The notion is likely to disturb many who already have concerns about nanotechnology.
Like, no kidding! Still, we consider Ann Curry to be a living organism, although she's certainly skating on the edge of several criteria. Now there's a plot from hell — Ann Curry meets the miniature rat-muscle 'bots!

Coming soon to the Discovery Channel, no doubt!

1050 Yards!

So far, the longest shot record for the war in Iraq belongs to Marine sniper Sgt. Herbert Hancock, an activated reservist and police officer from Bryan, TX — 1050 yards — recorded during the battle for Fallujah in November. Read all about it here:
"The insurgents in the vehicles were spotting for the mortar rounds coming from across the river so we were trying to locate their positions to reduce them as well as engage the vehicles," said Hancock. "There were certain vehicles in areas where the mortars would hit. They would show up and then stop and then the mortars would start hitting us and then the vehicles would leave so we figured out that they were spotters. We took out seven of those guys in one day."
You'll be shocked to hear this, but Sgt. Hancock wasn't shooting a big .50, or a .338 Lapua, or even a .300 Ultra Mag. Instead, he made his shot with a plain vanilla 7.62mm (.308) out of his M40A3 bolt-action sniper rifle, essentially a purpose-built Remington 700.

Thank you, Sgt. Hancock, for your service, and we wish you continued good hunting!

Michael's Computer Update

So far, so good.

My Cube has now migrated to my Sweetie's office, where she is presently using it without apparent complications. She was using my cast-off non-USB H-P laser printer, which I can probably get running under some "gimp" printer driver and adapter cable if I fiddle with it, but she's talking about buying a new printer. Given the present dirt cheap price of printers, that makes sense. It's now cheaper to buy a new Brother (whose brother, I have no clue) laser printer than replace the flimsy short-lived drums on the old ones. Who thought that was a good idea?

In the meantime, she's hooked back up to my network, so she can use shared printer just fine.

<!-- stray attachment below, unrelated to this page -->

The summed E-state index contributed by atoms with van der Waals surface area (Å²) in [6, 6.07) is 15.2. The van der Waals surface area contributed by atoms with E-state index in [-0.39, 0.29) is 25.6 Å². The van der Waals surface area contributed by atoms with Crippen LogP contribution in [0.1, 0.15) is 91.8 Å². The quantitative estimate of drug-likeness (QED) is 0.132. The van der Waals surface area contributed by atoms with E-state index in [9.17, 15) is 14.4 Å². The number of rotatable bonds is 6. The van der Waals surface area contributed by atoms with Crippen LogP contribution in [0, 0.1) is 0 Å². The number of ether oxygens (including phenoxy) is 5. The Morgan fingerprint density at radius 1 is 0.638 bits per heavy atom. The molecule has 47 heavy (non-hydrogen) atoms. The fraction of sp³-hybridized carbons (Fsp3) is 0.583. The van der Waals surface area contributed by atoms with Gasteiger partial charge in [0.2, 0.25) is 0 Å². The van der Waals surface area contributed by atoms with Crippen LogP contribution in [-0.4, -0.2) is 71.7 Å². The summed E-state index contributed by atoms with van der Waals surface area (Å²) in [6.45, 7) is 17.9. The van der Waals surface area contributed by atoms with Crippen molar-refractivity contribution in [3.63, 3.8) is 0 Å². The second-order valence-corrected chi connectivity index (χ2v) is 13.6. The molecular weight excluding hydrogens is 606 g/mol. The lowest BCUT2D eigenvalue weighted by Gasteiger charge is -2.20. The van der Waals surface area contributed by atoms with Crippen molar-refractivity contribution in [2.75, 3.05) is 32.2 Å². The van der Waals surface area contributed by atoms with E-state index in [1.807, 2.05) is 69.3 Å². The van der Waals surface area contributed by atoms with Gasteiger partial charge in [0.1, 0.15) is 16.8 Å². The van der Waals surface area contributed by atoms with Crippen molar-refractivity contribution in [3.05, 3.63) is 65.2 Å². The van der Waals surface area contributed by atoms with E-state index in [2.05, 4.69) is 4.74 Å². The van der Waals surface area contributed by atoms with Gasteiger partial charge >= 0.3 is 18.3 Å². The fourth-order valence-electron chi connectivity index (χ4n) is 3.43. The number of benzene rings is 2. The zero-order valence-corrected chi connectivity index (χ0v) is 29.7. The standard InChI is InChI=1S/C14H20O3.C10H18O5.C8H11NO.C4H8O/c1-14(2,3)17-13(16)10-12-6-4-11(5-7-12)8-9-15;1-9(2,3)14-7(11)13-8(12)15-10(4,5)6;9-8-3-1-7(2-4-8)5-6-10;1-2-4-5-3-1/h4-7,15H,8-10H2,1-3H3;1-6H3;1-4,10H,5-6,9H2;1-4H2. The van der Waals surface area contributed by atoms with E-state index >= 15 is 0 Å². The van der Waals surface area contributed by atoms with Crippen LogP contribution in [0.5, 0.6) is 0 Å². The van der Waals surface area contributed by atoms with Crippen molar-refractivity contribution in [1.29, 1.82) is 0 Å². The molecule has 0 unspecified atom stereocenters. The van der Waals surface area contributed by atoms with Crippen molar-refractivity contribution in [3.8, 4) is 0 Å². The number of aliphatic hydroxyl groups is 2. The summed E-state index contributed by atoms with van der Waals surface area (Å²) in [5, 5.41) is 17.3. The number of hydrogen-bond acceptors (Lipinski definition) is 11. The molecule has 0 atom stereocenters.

Keep your fingers crossed!

Oh yeah, I'm probably going to take her old PC, strip all the crap off it and use it to program annoying little robots. What the heck, it keeps me off the streets!

Lott Weighs in on "60 MINUTES"

I missed this in Friday's NR. John Lott chimes in on the major caliber CBS misstatements on 60 Minutes a week ago:
Last year it was the semi-automatic assault-weapons ban before it expired. Sen. Charles E. Schumer (D., N.Y.) claimed the ban was "the most effective measures against terrorism that we have." Of course, nothing happened when the law expired last year. There was nothing unique about the guns that are banned under the law. Though the phrase "assault weapon" conjures up images of the rapid-fire machine guns used by the military, in fact the weapons covered by the ban function the same as any semiautomatic hunting rifle; they fire the exact same bullets with the exact same rapidity and produce the exact same damage as hunting rifles.

Back in the mid-1980s it was the hysteria over "plastic guns" when the Austrian company Glock began exporting pistols to the United States. Labeled as "terrorist specials" by the press, fear spread that their plastic frame and grip would make them invisible to metal detectors. Glocks are now common and there are good reasons they are one of the favorite pistols of American police officers. The "plastic gun" ban did not ban anything since it is not possible to actually build a working plastic gun.

Now it is the 50-caliber rifles' turn, especially with California outlawing the sale of these guns since the beginning of the year. For years gun-control groups have tried to ban 50-caliber rifles because of fears that criminals could use them. Such bans have not been passed these guns were simply not suited for crime. Fifty-caliber rifles are big, heavy guns, weighing at least 30 pounds and using a 29-inch barrel. They are also relatively expensive. Models that hold one bullet at a time run nearly $3,000. Semi-automatic versions cost around $7,000. Wealthy target shooters and big-game hunters, not criminals, purchase them. The bottom line is that only one person in the U.S. has been killed with such a gun, and even that one alleged case is debated.

The link to terrorism supposedly provides a new possible reason to ban 50-caliber rifles. But the decision to demonize these particular guns and not say .475-caliber hunting rifles is completely arbitrary. The difference in width of these bullets is a trivial .025 inches. What's next? Banning .45-caliber pistols? Indeed the whole strategy is to gradually reduce the type of guns that people can own.
Amen, Brother Lott! he goes on to discuss the interesting fact that the .338 Lapua is the reigning king of long-range cartridges, because of better available bullets. At the International Tactical Rifle Championships (ITRC) in Gillette, WY, last year — which we featured in the first episode of Season 3 of SHOOTING GALLERY; if you didn't see it, shame on you! Pretty soon we'll have the DVDs for sale, and it will repeat in April — the most effective cartridge (and my choice in my long-range Remington 700) was the .300 Ultra Mag. Aside from its propensity for eating barrels (figure a life expectancy of 1,000 rounds per barrel), it's an extremely efficient cartridge in the thousand yard and beyond category.

Monday Morning...

"...having Prince, William Shatner, Puff Daddy and Mick Jagger on stage together...a sure sign of the Apocalypse..."